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Poster B95

Beta oscillations are critical for semantic processing and predict behavioral performance

Poster Session B - Sunday, April 14, 2024, 8:00 – 10:00 am EDT, Sheraton Hall ABC

Maggie Rempe1,2 (, Christine Embury1, Yasra Arif1, Seth Bashford1, Grant Garrison1, Ryan Glesinger1, Hannah Okelberry1, Chloe Casagrande1, Elizabeth Heinrichs-Graham1,3, Tony Wilson1,3; 1Boys Town National Research Hospital, 2University of Nebraska Medical Center (UNMC), 3Creighton University

The neural mechanisms underlying automatic facilitation in the setting of semantic priming are well characterized, however, most studies have focused on tasks during which semantic processing is implicit. Few studies have investigated neural processing during explicit semantic relatedness judgements. Here, 33 participants (18 females; Mage: 27.16) completed a semantic relatedness judgement task during magnetoencephalography (MEG). MEG data were transformed into the time-frequency domain and significant task-related oscillatory responses were source-imaged using a beamformer. Whole-brain paired-sample t-tests were conducted to evaluate conditional differences in neural recruitment. Further, whole-brain subtraction maps were computed and correlated with conditional differences in reaction time (RT). Behaviorally, participants had significantly shorter RT in related trials compared to unrelated trials (t[32]=-8.90, p<.001). Regarding the MEG data, we observed robust neural responses in alpha and beta frequency bands in bilateral occipital, and left temporo-parietal cortices. Whole-brain condition-wise analyses revealed significant differences in alpha activity in bilateral temporoparietal cortices (p<.005, corrected), as well as significant conditional differences in beta activity in the left temporal and medial occipital regions (p<.005, corrected). These differences were such that stronger decreases in power were observed in related trials as compared to unrelated trials. Further, we found that conditional differences in beta oscillatory activity in the left inferior frontal gyrus (IFG) significantly predicted RT differences (p<.001). These data suggest that there is bilateral recruitment of temporoparietal cortices and medial occipital regions during judgements of semantic relatedness. Additionally, these data promote the role of left IFG beta activity in the executive control of semantic judgements.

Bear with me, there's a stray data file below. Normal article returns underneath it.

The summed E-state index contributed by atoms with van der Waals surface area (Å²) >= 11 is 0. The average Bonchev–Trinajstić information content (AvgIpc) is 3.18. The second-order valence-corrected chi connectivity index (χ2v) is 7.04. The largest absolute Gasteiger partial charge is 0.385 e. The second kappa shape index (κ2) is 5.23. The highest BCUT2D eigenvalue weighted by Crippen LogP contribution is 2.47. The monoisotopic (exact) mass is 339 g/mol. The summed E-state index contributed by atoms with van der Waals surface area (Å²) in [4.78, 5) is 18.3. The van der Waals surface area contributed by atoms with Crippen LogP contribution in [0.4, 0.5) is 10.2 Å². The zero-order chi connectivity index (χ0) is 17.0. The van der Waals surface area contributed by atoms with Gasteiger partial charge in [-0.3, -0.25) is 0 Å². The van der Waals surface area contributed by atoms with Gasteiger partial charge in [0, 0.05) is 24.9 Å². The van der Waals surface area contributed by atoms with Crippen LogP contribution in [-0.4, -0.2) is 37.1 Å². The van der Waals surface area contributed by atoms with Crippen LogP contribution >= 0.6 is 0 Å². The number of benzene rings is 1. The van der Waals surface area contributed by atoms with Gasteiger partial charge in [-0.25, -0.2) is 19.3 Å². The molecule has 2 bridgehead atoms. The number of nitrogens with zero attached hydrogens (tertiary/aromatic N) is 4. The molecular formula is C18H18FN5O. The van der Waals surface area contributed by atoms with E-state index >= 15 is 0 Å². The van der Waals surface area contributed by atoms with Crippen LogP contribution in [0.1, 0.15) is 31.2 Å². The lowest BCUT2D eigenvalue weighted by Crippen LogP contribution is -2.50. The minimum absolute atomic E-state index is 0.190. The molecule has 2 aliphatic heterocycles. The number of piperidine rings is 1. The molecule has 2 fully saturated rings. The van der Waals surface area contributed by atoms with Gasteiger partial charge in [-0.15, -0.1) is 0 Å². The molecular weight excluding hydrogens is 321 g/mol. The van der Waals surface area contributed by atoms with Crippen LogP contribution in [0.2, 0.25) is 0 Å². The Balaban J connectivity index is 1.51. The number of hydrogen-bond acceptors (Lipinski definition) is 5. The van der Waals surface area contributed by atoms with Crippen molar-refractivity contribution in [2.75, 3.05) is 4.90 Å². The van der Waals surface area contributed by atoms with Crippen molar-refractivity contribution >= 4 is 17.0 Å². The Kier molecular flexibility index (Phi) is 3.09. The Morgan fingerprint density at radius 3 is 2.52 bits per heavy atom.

Topic Area: LANGUAGE: Semantic


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